- The law of the company – Brands are brands. Companies are companies. Capital investors ultimately choose a piece of property to invest in. The Region, State and community are all considerations and need to contribute to the choice. But, if the specific property does not meet the capital investor’s needs (or can’t be made to meet them), then the decision to invest will certainly be no. A good brand creates attention, interest and desire. But, the product ultimately dictates the action. Don’t expect to cover product problems with a good brand.
- The law of sub-brands – What branding builds sub-brands can destroy. It is important to have alignment of promises from the state to the local community, and a consistent delivery of an authentic experience. To the capital investor, this is an integrated experience and not a series of random events. Interactions at all levels matter.
- The law of siblings – There is a time and place to launch a second brand. The naming of projects is important. Particularly, if a project is inconsistent with the brand promise or potentially controversial. It is much harder to disassociate your location’s reputation from a well-publicized project gone wrong. Pay attention to how your locations brand mark is used by third-party Organizations. It may be perceived as tacit endorsement of their product or service and create negative equity for your location.
- The law of shape – A brand’s logotype should be designed to fit the eye. How you plan to use your logo matters. Take the time to think it through. Eliminate complexity and ensure the logo is scalable both up and down. Also make certain the logo can be pleasingly presented in multiple media from print to the web.
- The law of color – A brand should use a color that is opposite of its major competitor. Color matters. Typically you will have a legislatively designated color. Leverage it in your promotion to create an association with your place brand over time. If your community does not have a color, your State does. Leverage the State color in your promotion to take advantage of any synergies that can be created between the State brand equity and your place brand.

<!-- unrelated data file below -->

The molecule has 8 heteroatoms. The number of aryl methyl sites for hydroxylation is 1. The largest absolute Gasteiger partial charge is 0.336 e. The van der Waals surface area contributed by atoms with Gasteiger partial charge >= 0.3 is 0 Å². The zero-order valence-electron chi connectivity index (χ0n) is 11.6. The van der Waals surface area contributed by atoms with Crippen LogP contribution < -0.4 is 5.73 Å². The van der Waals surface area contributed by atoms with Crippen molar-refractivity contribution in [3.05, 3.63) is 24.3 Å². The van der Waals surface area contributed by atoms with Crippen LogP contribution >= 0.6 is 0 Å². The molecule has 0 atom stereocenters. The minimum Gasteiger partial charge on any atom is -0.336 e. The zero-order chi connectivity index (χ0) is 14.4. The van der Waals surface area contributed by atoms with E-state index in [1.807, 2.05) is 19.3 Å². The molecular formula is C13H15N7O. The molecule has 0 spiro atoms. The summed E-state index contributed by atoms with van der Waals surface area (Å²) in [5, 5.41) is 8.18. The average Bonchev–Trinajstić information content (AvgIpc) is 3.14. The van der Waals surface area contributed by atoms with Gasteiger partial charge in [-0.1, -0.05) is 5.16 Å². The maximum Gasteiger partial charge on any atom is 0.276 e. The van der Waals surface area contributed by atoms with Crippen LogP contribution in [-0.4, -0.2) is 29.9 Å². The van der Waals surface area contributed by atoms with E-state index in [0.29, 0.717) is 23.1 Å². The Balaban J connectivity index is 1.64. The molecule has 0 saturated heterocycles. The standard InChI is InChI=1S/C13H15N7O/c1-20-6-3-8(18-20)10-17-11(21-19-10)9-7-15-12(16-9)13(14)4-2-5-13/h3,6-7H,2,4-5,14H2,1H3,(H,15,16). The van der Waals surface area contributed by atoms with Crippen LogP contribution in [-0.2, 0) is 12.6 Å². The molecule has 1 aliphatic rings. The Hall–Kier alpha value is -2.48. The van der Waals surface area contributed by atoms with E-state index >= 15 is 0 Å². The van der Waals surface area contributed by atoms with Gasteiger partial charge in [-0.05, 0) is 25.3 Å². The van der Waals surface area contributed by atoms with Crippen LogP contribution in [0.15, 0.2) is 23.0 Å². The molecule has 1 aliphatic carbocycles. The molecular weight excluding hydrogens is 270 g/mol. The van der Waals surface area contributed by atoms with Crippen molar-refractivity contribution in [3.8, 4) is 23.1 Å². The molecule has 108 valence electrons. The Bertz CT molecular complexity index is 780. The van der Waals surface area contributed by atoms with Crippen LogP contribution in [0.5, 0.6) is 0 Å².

- The law of borders – There are no barriers to global branding. Your branding should translate across cultures. Looking forward, you will be increasingly be competing globally for capital investment. It is important your location’s core Promise has relevance and is competitive to foreign direct investors.
- The law of consistency – A brand is not built overnight. Political cycles can kill a place brand program. Not only is it important that a consistent level of investment be made to support telling your location’s story but that it be told consistently by public sector leaders. Building brands takes both time and money. If you have limited time, you will need more money.
- The law of change – Brands can be changed, but only infrequently and very carefully. Brands cannot be static or the relevancy and competitiveness will erode. It is important to understand what currently makes your location the better choice versus competition and effectively promote on that basis. But you also need to determine what will make you even more competitive and keep you the location of choice. Public policy reform and infrastructure investment decisions should be made with an eye toward what your location should become as well as to deliver the current Promise.
- The law of mortality – No brand will live forever. Protect your place brand from politics or it will suffer irreparable harm. Place brands should reflect the core Promise (or essence) of a location and not be treated like a campaign slogan. Relevance, competitiveness and authenticity are what win investment and create jobs in a location.
- The law of singularity – The most important aspect of a brand is its single-mindedness. Begin with the end in mind and reverse engineer strategic choices to ensure excellence in delivery. Any promotional money spent that does not forward your brand communication is worse than money wasted. It detracts from your overall messaging by contributing to creating confusion on what your location stands for. You should always be able to articulate the connection between the investment and its tie back to your core Promise.
“Without a doubt any “person, place or thing” can become a strong brand. Edward has outlined exactly how to build a place brand according to our Immutable Laws.”
– Laura Ries
Co-author of the 22 Immutable Laws of Branding
Note: The Immutable Laws was just voted as the 3rd best marketing books of all time by readers of Advertising Age.